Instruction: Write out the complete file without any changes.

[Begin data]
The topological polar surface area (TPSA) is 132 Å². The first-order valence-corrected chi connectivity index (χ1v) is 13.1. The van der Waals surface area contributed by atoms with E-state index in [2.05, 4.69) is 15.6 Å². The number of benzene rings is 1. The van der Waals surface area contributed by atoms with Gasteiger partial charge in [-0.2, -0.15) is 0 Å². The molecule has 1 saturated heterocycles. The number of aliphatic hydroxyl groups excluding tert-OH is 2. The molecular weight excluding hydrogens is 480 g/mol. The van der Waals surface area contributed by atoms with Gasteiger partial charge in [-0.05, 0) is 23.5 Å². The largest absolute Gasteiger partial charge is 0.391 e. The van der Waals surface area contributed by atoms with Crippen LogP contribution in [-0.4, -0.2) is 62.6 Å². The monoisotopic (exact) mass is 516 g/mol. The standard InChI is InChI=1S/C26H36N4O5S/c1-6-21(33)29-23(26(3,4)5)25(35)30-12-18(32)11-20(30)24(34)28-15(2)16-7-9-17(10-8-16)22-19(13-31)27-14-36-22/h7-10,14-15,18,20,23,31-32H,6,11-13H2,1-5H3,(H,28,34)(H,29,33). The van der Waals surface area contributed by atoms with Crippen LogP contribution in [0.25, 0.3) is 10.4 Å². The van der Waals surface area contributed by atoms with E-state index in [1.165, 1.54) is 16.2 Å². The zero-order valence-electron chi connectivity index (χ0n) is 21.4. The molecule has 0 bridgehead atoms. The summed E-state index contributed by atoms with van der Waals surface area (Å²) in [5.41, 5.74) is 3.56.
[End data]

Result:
The topological polar surface area (TPSA) is 132 Å². The first-order valence-corrected chi connectivity index (χ1v) is 13.1. The van der Waals surface area contributed by atoms with E-state index in [2.05, 4.69) is 15.6 Å². The number of benzene rings is 1. The van der Waals surface area contributed by atoms with Gasteiger partial charge in [-0.2, -0.15) is 0 Å². The molecule has 1 saturated heterocycles. The number of aliphatic hydroxyl groups excluding tert-OH is 2. The molecular weight excluding hydrogens is 480 g/mol. The van der Waals surface area contributed by atoms with Gasteiger partial charge in [-0.05, 0) is 23.5 Å². The largest absolute Gasteiger partial charge is 0.391 e. The van der Waals surface area contributed by atoms with Crippen LogP contribution in [-0.4, -0.2) is 62.6 Å². The monoisotopic (exact) mass is 516 g/mol. The standard InChI is InChI=1S/C26H36N4O5S/c1-6-21(33)29-23(26(3,4)5)25(35)30-12-18(32)11-20(30)24(34)28-15(2)16-7-9-17(10-8-16)22-19(13-31)27-14-36-22/h7-10,14-15,18,20,23,31-32H,6,11-13H2,1-5H3,(H,28,34)(H,29,33). The van der Waals surface area contributed by atoms with Crippen LogP contribution in [0.25, 0.3) is 10.4 Å². The van der Waals surface area contributed by atoms with E-state index in [1.165, 1.54) is 16.2 Å². The zero-order valence-electron chi connectivity index (χ0n) is 21.4. The molecule has 0 bridgehead atoms. The summed E-state index contributed by atoms with van der Waals surface area (Å²) in [5.41, 5.74) is 3.56.